James Bushby, Mastercard: How Request to Pay can transform bill payments

Mastercard Request to Pay
James Bushby, Mastercard: How Request to Pay can transform bill payments
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In 2020, the UK’s national retail payments operator, Pay.UK, created Request to Pay – a new framework to enable a more flexible, secure and customer-focused way for bills to be settled between people, organisations and businesses.

The aim of Request to Pay is to provide billers, like telecoms providers, with a messaging service that integrates into an existing payments infrastructure. Rather than sending an invoice via email or post, billers can message their customer through existing services like a banking app, to request a payment. Customers can then pay in full, pay in part or discuss and agree more time to settle their bills.

Through this service, billers can reduce time and costs in chasing payments and settling disputes, and in the process offer customers a better level of service. Indeed, it is estimated that Request to Pay could help save the UK economy between £2 and £3 billion each year.

Mastercard was the first to market with its Request to Pay solution in April 2021, providing billers and billing service providers with the technical infrastructure to send and receive Request to Pay messages.

Telecoms Tech News spoke with James Bushby, Senior Vice President of Strategic Sales and Real-Time Payments, ahead of potential upcoming Request to Pay UK pilots to learn more about how it could help billers in the telecoms sector.

Telecoms Tech: What is your role at Mastercard?

James Bushby: I’m the Senior Vice President of Strategic Sales and Real-time Payments at Mastercard. As part of this role I have responsibility for Mastercard’s core account to account UK business relationships, which includes real-time payments, ATM managed services, and bill payment innovation.

TT: Could you introduce the concept of Request to Pay for any who are unfamiliar with it?

JB: Request to Pay is a UK bill payment solution with framework developed by Pay.UK, which serves as the central retail payments authority in the UK. They run payment solutions such as Faster Payments, which allows for real-time transfers between bank accounts, and Bacs, which covers direct debit and benefit payments.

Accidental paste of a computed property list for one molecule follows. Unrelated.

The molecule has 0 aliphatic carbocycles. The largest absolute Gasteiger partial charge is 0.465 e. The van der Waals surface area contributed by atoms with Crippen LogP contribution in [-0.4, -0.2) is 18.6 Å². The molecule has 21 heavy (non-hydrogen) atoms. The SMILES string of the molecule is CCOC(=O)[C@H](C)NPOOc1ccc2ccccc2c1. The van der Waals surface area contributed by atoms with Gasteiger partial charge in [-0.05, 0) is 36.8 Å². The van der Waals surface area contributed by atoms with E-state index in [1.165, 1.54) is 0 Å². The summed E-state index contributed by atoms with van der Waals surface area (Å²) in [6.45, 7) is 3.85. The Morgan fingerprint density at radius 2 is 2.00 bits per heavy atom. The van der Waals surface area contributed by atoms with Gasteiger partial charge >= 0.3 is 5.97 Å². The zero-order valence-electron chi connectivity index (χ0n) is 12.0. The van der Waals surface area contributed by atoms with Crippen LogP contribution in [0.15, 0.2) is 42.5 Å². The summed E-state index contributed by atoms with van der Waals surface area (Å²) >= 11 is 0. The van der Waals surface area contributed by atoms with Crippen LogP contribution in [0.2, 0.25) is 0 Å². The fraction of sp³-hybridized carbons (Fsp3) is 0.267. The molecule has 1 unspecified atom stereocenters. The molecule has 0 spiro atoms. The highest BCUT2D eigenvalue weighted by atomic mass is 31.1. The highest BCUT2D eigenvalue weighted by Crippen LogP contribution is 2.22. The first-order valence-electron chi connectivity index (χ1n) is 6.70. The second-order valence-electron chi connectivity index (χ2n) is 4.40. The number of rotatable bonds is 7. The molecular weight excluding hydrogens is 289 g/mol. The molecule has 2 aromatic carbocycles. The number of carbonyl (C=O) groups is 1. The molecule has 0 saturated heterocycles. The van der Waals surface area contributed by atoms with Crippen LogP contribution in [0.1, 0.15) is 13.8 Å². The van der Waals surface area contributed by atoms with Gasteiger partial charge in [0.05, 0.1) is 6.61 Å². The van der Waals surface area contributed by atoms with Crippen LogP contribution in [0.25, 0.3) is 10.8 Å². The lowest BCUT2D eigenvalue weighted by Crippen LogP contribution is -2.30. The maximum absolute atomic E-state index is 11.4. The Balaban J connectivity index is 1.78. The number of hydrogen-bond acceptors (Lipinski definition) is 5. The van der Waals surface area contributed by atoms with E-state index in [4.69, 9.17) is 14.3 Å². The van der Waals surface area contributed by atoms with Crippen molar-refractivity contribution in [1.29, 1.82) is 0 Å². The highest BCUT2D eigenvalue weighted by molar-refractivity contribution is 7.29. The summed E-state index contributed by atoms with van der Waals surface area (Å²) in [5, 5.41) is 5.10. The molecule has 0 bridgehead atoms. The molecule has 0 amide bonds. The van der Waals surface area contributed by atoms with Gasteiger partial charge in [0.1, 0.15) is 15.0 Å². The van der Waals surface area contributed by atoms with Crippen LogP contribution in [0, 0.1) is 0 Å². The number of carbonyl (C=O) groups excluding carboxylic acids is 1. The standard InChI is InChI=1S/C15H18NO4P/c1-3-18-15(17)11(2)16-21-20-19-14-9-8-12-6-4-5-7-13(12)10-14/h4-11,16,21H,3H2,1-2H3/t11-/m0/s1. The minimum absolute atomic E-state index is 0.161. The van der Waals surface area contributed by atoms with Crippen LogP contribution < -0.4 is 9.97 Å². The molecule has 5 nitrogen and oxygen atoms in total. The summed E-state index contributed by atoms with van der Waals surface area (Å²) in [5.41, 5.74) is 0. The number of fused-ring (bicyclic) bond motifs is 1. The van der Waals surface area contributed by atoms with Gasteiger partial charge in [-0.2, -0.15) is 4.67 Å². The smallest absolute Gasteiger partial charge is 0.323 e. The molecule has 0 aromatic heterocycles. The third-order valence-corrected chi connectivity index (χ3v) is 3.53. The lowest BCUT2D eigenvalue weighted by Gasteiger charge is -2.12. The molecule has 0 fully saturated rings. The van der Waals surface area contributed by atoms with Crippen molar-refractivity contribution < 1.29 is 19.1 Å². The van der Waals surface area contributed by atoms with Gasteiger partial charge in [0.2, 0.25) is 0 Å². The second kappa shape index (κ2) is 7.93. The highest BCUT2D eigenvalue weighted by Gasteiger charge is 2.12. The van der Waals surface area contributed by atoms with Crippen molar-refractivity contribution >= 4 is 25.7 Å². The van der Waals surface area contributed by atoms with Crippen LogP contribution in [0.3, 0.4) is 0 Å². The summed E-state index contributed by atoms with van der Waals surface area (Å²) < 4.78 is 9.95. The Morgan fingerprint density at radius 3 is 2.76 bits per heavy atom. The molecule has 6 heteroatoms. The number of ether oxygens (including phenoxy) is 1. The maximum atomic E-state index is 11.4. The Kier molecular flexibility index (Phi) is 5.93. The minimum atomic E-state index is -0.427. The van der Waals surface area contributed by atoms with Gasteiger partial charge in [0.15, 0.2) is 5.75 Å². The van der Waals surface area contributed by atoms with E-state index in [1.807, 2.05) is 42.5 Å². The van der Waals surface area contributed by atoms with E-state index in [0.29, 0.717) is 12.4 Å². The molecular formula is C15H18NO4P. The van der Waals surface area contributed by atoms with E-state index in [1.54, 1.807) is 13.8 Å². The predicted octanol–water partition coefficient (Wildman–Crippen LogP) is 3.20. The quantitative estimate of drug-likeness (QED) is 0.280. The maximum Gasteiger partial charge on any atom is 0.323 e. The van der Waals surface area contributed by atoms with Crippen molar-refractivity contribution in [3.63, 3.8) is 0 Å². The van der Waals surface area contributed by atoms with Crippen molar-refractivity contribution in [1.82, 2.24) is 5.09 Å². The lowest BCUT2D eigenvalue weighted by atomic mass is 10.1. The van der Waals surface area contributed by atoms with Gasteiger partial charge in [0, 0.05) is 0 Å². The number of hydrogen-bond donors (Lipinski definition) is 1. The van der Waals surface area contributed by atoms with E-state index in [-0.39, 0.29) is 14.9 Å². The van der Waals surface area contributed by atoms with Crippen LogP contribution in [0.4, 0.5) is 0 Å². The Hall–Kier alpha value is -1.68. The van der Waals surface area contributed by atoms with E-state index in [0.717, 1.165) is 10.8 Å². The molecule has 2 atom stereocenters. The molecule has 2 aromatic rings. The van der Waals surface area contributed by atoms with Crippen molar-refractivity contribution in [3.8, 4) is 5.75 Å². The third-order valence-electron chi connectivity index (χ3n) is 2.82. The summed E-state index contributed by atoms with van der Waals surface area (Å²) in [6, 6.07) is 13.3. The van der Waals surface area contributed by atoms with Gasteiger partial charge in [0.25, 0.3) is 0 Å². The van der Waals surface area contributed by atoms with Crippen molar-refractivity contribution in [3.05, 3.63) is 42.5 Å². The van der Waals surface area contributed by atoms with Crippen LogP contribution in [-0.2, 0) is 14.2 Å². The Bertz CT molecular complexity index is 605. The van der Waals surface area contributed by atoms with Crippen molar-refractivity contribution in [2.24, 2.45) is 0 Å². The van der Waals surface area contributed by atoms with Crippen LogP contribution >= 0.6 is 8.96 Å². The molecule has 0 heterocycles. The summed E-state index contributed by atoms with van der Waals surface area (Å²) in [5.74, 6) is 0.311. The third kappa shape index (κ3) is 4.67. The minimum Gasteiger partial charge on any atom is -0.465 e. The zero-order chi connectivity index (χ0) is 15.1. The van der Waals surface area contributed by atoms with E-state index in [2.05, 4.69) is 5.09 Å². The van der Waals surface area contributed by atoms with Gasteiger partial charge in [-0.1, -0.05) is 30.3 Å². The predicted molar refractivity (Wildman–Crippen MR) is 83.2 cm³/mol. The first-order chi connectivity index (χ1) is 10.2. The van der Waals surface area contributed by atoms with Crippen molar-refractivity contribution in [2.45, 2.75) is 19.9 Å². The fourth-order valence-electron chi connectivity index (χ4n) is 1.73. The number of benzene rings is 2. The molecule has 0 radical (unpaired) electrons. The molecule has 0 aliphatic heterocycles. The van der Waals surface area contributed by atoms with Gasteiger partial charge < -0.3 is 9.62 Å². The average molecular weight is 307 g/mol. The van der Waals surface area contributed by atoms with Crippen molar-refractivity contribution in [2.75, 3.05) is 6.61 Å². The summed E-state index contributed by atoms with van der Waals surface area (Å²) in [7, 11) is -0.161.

Request to Pay is a secure messaging service which allows a biller to request a payment from a payer and for them to reconcile this within this service. Unlike a direct debit, where that money is pulled out the account, this is pushing a payment and asking the customer to meet it.

TT: How does Mastercard fit into Request to Pay’s framework?

JB: Mastercard is trying to help markets across the world to digitise bill payments and assist in digital bill presentment. Our modernisation of the bill payment process began in the US, where the offering is called Mastercard Bill Pay Exchange, and we currently manage 45 million electronic bill payments a month for more than 155,000 billers there. We’re now starting to pilot in other markets, and the UK is a high priority for us.

We recently ran a number of consumer surveys and interviews in the UK, revealing that consumers view bill payment and the quality of communication with billers as a major point of dissatisfaction. Over a third of the consumers find it complicated to resolve issues around payments with their biller. Over 40% note that the lack of meaningful communication with their biller is a problem when they raise questions or disputes.

With regards to Mastercard’s role within the UK Request to Pay service, we are focused on providing the central repository that securely stores and routes the messages sent between the billers and their customers.